The costs of a multibillion-pound health service national IT programme abandoned by the Government are set to continue rising significantly, MPs warned as they branded it one of the "worst and most expensive contracting fiascos" in the history of the public sector.
Ministers shelved the ambitious scheme, designed to create electronic patient records for use across the NHS in England, two years ago but there are still outstanding costs and some elements of the project have continued in different parts of the country.
Government put the bill for the failed National Programme at £6.4 billion when it announced it was being dismantled and officials later estimated the total would reach £9.8 billion. But the Commons Public Accounts Committee (PAC) said the full costs of the scheme are still not certain as the latest forecast does not include the bill for terminating Fujitsu's contract for care records systems in the south of England or other future costs.
Taxpayers are continuing to pay the price for the failures of the Department of Health and its contractors, MPs said. They highlighted the Government's decision to renegotiate its original contracts, worth £3.1 billion, with company CSC for care records systems across 220 trusts in the North, Midlands and East, following delays and problems.
But despite CSC's "poor performance", officials have been left in a weak negotiating position because they have failed to meet their own contractual obligations to provide 160 trusts to take on a new system and it is likely to be left with a contract costing £2.2 billion.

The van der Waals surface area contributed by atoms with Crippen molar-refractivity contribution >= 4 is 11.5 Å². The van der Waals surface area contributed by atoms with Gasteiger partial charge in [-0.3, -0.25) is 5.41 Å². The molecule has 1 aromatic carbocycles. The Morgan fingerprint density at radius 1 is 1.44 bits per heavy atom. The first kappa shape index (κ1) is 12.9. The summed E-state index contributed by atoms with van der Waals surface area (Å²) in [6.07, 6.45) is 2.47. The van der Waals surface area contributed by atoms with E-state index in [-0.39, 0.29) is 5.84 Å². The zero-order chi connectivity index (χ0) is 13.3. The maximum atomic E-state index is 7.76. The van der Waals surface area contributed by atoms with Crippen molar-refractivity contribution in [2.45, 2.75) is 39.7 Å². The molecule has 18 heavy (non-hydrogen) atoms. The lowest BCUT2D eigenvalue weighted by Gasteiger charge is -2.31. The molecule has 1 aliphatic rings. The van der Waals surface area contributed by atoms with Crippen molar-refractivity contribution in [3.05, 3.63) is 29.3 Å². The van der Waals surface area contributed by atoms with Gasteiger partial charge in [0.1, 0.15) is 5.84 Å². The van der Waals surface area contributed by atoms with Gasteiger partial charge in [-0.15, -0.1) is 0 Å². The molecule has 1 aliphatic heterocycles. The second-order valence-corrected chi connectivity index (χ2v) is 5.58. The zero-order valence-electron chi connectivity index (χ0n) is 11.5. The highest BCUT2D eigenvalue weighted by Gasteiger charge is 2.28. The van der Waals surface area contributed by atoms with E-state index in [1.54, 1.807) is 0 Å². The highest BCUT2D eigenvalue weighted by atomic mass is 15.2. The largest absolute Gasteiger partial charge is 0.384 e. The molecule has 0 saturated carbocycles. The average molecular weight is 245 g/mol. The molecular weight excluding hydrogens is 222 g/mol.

PAC member Richard Bacon said: "The taxpayer is continuing to pay the price for the ill-fated National Programme for IT in the NHS. Although officially 'dismantled', the National Programme continues in the form of separate component programmes which are still racking up big costs.
"The original contracts with CSC totalled £3.1 billion for the setting up of the Lorenzo care records system in trusts in the North, Midlands and East. Despite the contractor's weak performance, the Department of Health is itself in a weak position in its attempts to renegotiate the contracts. It couldn't meet the contractual obligation to make enough trusts available to take the system.
"The department is now assuming that just 22 trusts will take the Lorenzo system. We still don't know what the full cost of the National Programme will be. The department's latest estimate of £9.8 billion leaves out the future costs of Lorenzo or the potential large future costs arising from the department's termination of Fujitsu's contract for care records systems in the South of England.
"Parliament needs to be kept informed not only of what additional costs are being incurred, but also of exactly what has been delivered so far for the billions of pounds spent on the National Programme. The benefits flowing from the National Programme to date are extremely disappointing. The department estimates £3.7 billion of benefits to March 2012, just half of the costs incurred. This saga is one of the worst and most expensive contracting fiascos in the history of the public sector."
Health Minister Dan Poulter said: "Labour squandered billions on their failed NHS IT programme. It is deeply frustrating that they also tied current ministers' and taxpayers' hands with ongoing liabilities from their wasteful contracts. But we can't let their failure hold patients back from seeing the benefits of the technology revolution that is transforming daily lives all around us. That's why we've set up a £1 billion technology fund to help the NHS go paperless by 2018."